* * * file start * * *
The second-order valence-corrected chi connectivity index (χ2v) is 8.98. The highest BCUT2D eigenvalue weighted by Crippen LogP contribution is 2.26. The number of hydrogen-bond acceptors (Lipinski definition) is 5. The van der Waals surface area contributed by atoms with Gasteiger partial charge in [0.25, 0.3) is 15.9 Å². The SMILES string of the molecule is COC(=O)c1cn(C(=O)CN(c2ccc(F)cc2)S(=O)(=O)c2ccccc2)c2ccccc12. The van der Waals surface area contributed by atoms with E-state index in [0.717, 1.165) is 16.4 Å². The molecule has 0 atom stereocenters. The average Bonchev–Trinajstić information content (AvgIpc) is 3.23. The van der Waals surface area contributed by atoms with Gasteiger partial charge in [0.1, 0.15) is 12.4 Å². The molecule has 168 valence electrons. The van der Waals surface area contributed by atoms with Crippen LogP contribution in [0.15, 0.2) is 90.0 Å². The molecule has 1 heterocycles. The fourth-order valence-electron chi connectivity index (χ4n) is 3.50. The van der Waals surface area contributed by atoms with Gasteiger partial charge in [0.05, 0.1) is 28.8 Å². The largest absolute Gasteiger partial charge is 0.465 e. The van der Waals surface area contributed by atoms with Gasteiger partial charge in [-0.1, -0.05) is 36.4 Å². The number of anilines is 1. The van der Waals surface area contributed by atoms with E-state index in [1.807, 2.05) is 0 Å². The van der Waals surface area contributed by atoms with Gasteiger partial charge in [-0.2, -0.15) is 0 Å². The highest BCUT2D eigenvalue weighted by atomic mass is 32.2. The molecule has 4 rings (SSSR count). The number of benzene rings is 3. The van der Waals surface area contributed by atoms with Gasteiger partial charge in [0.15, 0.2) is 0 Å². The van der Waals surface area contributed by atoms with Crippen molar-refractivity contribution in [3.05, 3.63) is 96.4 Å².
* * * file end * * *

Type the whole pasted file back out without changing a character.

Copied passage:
The second-order valence-corrected chi connectivity index (χ2v) is 8.98. The highest BCUT2D eigenvalue weighted by Crippen LogP contribution is 2.26. The number of hydrogen-bond acceptors (Lipinski definition) is 5. The van der Waals surface area contributed by atoms with Gasteiger partial charge in [0.25, 0.3) is 15.9 Å². The SMILES string of the molecule is COC(=O)c1cn(C(=O)CN(c2ccc(F)cc2)S(=O)(=O)c2ccccc2)c2ccccc12. The van der Waals surface area contributed by atoms with E-state index in [0.717, 1.165) is 16.4 Å². The molecule has 0 atom stereocenters. The average Bonchev–Trinajstić information content (AvgIpc) is 3.23. The van der Waals surface area contributed by atoms with Gasteiger partial charge in [0.1, 0.15) is 12.4 Å². The molecule has 168 valence electrons. The van der Waals surface area contributed by atoms with Crippen LogP contribution in [0.15, 0.2) is 90.0 Å². The molecule has 1 heterocycles. The fourth-order valence-electron chi connectivity index (χ4n) is 3.50. The van der Waals surface area contributed by atoms with Gasteiger partial charge in [0.05, 0.1) is 28.8 Å². The largest absolute Gasteiger partial charge is 0.465 e. The van der Waals surface area contributed by atoms with Gasteiger partial charge in [-0.1, -0.05) is 36.4 Å². The number of anilines is 1. The van der Waals surface area contributed by atoms with E-state index in [1.807, 2.05) is 0 Å². The van der Waals surface area contributed by atoms with Gasteiger partial charge in [-0.2, -0.15) is 0 Å². The highest BCUT2D eigenvalue weighted by atomic mass is 32.2. The molecule has 4 rings (SSSR count). The number of benzene rings is 3. The van der Waals surface area contributed by atoms with Gasteiger partial charge in [0.15, 0.2) is 0 Å². The van der Waals surface area contributed by atoms with Crippen molar-refractivity contribution in [3.05, 3.63) is 96.4 Å².